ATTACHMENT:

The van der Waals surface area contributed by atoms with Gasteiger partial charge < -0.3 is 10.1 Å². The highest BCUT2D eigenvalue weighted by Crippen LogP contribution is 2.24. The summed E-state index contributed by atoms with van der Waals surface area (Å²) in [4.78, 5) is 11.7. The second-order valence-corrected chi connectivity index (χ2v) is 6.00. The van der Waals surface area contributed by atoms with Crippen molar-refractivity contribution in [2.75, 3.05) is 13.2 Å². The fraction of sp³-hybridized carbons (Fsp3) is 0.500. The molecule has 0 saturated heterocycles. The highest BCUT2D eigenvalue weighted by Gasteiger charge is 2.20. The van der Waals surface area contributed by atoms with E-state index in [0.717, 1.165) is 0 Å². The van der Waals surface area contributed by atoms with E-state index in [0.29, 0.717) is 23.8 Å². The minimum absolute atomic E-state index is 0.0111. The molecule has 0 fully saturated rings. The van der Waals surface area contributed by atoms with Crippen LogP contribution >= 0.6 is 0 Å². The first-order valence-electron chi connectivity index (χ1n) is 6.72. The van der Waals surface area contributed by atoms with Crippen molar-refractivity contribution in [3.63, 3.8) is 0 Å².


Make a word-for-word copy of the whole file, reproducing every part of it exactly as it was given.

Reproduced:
The van der Waals surface area contributed by atoms with Gasteiger partial charge < -0.3 is 10.1 Å². The highest BCUT2D eigenvalue weighted by Crippen LogP contribution is 2.24. The summed E-state index contributed by atoms with van der Waals surface area (Å²) in [4.78, 5) is 11.7. The second-order valence-corrected chi connectivity index (χ2v) is 6.00. The van der Waals surface area contributed by atoms with Crippen molar-refractivity contribution in [2.75, 3.05) is 13.2 Å². The fraction of sp³-hybridized carbons (Fsp3) is 0.500. The molecule has 0 saturated heterocycles. The highest BCUT2D eigenvalue weighted by Gasteiger charge is 2.20. The van der Waals surface area contributed by atoms with E-state index in [0.717, 1.165) is 0 Å². The van der Waals surface area contributed by atoms with E-state index in [0.29, 0.717) is 23.8 Å². The minimum absolute atomic E-state index is 0.0111. The molecule has 0 fully saturated rings. The van der Waals surface area contributed by atoms with Crippen LogP contribution >= 0.6 is 0 Å². The first-order valence-electron chi connectivity index (χ1n) is 6.72. The van der Waals surface area contributed by atoms with Crippen molar-refractivity contribution in [3.63, 3.8) is 0 Å².